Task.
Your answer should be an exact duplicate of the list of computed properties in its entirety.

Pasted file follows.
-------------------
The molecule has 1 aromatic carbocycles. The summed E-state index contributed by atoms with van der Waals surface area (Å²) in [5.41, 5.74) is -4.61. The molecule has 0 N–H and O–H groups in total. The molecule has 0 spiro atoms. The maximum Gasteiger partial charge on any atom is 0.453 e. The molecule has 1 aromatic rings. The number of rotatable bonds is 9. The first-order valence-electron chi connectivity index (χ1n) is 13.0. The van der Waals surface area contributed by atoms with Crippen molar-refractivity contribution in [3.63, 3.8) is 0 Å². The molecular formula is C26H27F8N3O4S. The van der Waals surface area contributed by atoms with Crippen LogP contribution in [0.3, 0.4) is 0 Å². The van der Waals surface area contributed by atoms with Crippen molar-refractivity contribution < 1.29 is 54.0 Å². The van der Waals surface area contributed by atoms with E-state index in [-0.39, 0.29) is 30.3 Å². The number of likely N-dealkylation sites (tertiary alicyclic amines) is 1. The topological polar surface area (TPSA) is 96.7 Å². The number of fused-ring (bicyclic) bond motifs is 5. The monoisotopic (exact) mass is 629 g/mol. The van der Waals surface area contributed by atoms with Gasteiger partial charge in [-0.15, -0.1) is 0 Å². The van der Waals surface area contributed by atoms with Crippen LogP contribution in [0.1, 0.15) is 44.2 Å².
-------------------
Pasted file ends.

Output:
The molecule has 1 aromatic carbocycles. The summed E-state index contributed by atoms with van der Waals surface area (Å²) in [5.41, 5.74) is -4.61. The molecule has 0 N–H and O–H groups in total. The molecule has 0 spiro atoms. The maximum Gasteiger partial charge on any atom is 0.453 e. The molecule has 1 aromatic rings. The number of rotatable bonds is 9. The first-order valence-electron chi connectivity index (χ1n) is 13.0. The van der Waals surface area contributed by atoms with Crippen molar-refractivity contribution in [3.63, 3.8) is 0 Å². The molecular formula is C26H27F8N3O4S. The van der Waals surface area contributed by atoms with Crippen LogP contribution in [0.3, 0.4) is 0 Å². The van der Waals surface area contributed by atoms with Crippen molar-refractivity contribution < 1.29 is 54.0 Å². The van der Waals surface area contributed by atoms with E-state index in [-0.39, 0.29) is 30.3 Å². The number of likely N-dealkylation sites (tertiary alicyclic amines) is 1. The topological polar surface area (TPSA) is 96.7 Å². The number of fused-ring (bicyclic) bond motifs is 5. The monoisotopic (exact) mass is 629 g/mol. The van der Waals surface area contributed by atoms with Gasteiger partial charge in [-0.15, -0.1) is 0 Å². The van der Waals surface area contributed by atoms with Crippen LogP contribution in [0.1, 0.15) is 44.2 Å².